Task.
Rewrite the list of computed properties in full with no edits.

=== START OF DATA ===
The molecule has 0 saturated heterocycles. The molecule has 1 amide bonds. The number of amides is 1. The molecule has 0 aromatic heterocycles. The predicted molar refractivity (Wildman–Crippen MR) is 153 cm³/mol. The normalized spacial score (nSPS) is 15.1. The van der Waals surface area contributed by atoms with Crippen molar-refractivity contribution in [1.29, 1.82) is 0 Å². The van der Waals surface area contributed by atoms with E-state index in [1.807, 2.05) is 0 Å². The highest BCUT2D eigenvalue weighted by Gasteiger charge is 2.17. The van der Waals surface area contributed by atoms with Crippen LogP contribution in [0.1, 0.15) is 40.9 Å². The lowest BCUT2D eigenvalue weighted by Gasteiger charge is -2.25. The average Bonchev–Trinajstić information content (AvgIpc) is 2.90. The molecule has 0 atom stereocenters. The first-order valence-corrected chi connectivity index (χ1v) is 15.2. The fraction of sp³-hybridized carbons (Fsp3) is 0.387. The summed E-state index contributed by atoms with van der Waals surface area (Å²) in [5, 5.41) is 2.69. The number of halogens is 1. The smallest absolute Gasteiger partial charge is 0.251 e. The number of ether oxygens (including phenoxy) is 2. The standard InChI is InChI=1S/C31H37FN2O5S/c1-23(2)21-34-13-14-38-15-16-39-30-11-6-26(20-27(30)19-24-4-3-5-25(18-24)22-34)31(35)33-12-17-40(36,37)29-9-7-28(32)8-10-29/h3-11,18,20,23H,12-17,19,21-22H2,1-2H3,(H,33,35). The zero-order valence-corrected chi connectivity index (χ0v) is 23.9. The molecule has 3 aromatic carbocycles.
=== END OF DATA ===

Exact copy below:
The molecule has 0 saturated heterocycles. The molecule has 1 amide bonds. The number of amides is 1. The molecule has 0 aromatic heterocycles. The predicted molar refractivity (Wildman–Crippen MR) is 153 cm³/mol. The normalized spacial score (nSPS) is 15.1. The van der Waals surface area contributed by atoms with Crippen molar-refractivity contribution in [1.29, 1.82) is 0 Å². The van der Waals surface area contributed by atoms with E-state index in [1.807, 2.05) is 0 Å². The highest BCUT2D eigenvalue weighted by Gasteiger charge is 2.17. The van der Waals surface area contributed by atoms with Crippen LogP contribution in [0.1, 0.15) is 40.9 Å². The lowest BCUT2D eigenvalue weighted by Gasteiger charge is -2.25. The average Bonchev–Trinajstić information content (AvgIpc) is 2.90. The molecule has 0 atom stereocenters. The first-order valence-corrected chi connectivity index (χ1v) is 15.2. The fraction of sp³-hybridized carbons (Fsp3) is 0.387. The summed E-state index contributed by atoms with van der Waals surface area (Å²) in [5, 5.41) is 2.69. The number of halogens is 1. The smallest absolute Gasteiger partial charge is 0.251 e. The number of ether oxygens (including phenoxy) is 2. The standard InChI is InChI=1S/C31H37FN2O5S/c1-23(2)21-34-13-14-38-15-16-39-30-11-6-26(20-27(30)19-24-4-3-5-25(18-24)22-34)31(35)33-12-17-40(36,37)29-9-7-28(32)8-10-29/h3-11,18,20,23H,12-17,19,21-22H2,1-2H3,(H,33,35). The zero-order valence-corrected chi connectivity index (χ0v) is 23.9. The molecule has 3 aromatic carbocycles.